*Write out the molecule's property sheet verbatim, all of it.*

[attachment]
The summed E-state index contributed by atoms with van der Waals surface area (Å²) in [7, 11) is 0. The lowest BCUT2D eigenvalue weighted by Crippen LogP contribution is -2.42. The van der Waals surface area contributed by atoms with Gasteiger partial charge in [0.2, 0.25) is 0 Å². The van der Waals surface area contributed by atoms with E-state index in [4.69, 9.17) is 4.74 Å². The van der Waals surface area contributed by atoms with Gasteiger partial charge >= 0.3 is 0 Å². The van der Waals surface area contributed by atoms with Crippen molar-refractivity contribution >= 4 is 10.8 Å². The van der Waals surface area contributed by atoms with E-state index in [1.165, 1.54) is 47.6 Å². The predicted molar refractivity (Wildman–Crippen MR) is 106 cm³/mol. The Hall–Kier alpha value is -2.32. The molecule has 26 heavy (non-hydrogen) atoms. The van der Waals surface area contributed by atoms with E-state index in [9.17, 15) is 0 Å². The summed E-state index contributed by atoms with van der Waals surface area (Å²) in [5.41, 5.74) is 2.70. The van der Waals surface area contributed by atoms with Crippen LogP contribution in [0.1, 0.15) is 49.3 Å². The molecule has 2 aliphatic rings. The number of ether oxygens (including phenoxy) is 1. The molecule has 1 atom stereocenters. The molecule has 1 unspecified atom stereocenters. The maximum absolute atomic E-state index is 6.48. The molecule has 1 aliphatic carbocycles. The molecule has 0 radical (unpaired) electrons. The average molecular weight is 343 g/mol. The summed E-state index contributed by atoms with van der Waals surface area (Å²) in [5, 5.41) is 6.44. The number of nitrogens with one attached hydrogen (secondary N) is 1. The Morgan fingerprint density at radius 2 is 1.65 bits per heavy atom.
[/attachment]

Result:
The summed E-state index contributed by atoms with van der Waals surface area (Å²) in [7, 11) is 0. The lowest BCUT2D eigenvalue weighted by Crippen LogP contribution is -2.42. The van der Waals surface area contributed by atoms with Gasteiger partial charge in [0.2, 0.25) is 0 Å². The van der Waals surface area contributed by atoms with E-state index in [4.69, 9.17) is 4.74 Å². The van der Waals surface area contributed by atoms with Gasteiger partial charge >= 0.3 is 0 Å². The van der Waals surface area contributed by atoms with Crippen molar-refractivity contribution >= 4 is 10.8 Å². The van der Waals surface area contributed by atoms with E-state index in [1.165, 1.54) is 47.6 Å². The predicted molar refractivity (Wildman–Crippen MR) is 106 cm³/mol. The Hall–Kier alpha value is -2.32. The molecule has 26 heavy (non-hydrogen) atoms. The van der Waals surface area contributed by atoms with E-state index in [9.17, 15) is 0 Å². The summed E-state index contributed by atoms with van der Waals surface area (Å²) in [5.41, 5.74) is 2.70. The van der Waals surface area contributed by atoms with Crippen LogP contribution in [0.1, 0.15) is 49.3 Å². The molecule has 2 aliphatic rings. The number of ether oxygens (including phenoxy) is 1. The molecule has 1 atom stereocenters. The molecule has 1 unspecified atom stereocenters. The maximum absolute atomic E-state index is 6.48. The molecule has 1 aliphatic carbocycles. The molecule has 0 radical (unpaired) electrons. The average molecular weight is 343 g/mol. The summed E-state index contributed by atoms with van der Waals surface area (Å²) in [5, 5.41) is 6.44. The number of nitrogens with one attached hydrogen (secondary N) is 1. The Morgan fingerprint density at radius 2 is 1.65 bits per heavy atom.